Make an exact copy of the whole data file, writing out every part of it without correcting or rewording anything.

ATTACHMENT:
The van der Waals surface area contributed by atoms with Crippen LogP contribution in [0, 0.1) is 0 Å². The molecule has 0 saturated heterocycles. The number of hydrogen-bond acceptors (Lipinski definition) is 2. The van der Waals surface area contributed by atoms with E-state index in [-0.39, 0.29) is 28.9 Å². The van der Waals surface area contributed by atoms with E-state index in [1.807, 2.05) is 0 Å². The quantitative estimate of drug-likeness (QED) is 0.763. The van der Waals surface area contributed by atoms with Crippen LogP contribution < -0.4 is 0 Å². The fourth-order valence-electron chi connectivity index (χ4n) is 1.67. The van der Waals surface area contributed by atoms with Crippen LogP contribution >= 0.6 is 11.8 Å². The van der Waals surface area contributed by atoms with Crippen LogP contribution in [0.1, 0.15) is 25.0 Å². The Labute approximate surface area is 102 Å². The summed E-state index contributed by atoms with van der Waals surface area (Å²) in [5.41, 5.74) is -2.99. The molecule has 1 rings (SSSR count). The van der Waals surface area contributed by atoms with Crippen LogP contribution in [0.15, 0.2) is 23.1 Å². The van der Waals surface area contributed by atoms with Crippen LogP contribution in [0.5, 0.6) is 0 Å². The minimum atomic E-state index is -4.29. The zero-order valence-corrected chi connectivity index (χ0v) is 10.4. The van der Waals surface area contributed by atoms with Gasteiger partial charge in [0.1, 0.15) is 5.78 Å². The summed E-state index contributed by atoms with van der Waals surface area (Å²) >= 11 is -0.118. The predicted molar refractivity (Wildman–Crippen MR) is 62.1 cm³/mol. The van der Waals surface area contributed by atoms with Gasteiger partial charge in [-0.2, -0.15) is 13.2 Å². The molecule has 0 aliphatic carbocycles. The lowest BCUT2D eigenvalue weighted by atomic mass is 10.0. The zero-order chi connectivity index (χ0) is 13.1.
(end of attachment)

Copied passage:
The van der Waals surface area contributed by atoms with Crippen LogP contribution in [0, 0.1) is 0 Å². The molecule has 0 saturated heterocycles. The number of hydrogen-bond acceptors (Lipinski definition) is 2. The van der Waals surface area contributed by atoms with E-state index in [-0.39, 0.29) is 28.9 Å². The van der Waals surface area contributed by atoms with E-state index in [1.807, 2.05) is 0 Å². The quantitative estimate of drug-likeness (QED) is 0.763. The van der Waals surface area contributed by atoms with Crippen LogP contribution < -0.4 is 0 Å². The fourth-order valence-electron chi connectivity index (χ4n) is 1.67. The van der Waals surface area contributed by atoms with Crippen LogP contribution >= 0.6 is 11.8 Å². The van der Waals surface area contributed by atoms with Crippen LogP contribution in [0.1, 0.15) is 25.0 Å². The Labute approximate surface area is 102 Å². The summed E-state index contributed by atoms with van der Waals surface area (Å²) in [5.41, 5.74) is -2.99. The molecule has 1 rings (SSSR count). The van der Waals surface area contributed by atoms with Crippen LogP contribution in [0.15, 0.2) is 23.1 Å². The van der Waals surface area contributed by atoms with Crippen LogP contribution in [0.5, 0.6) is 0 Å². The minimum atomic E-state index is -4.29. The zero-order valence-corrected chi connectivity index (χ0v) is 10.4. The van der Waals surface area contributed by atoms with Gasteiger partial charge in [0.1, 0.15) is 5.78 Å². The summed E-state index contributed by atoms with van der Waals surface area (Å²) >= 11 is -0.118. The predicted molar refractivity (Wildman–Crippen MR) is 62.1 cm³/mol. The van der Waals surface area contributed by atoms with Gasteiger partial charge in [-0.2, -0.15) is 13.2 Å². The molecule has 0 aliphatic carbocycles. The lowest BCUT2D eigenvalue weighted by atomic mass is 10.0. The zero-order chi connectivity index (χ0) is 13.1.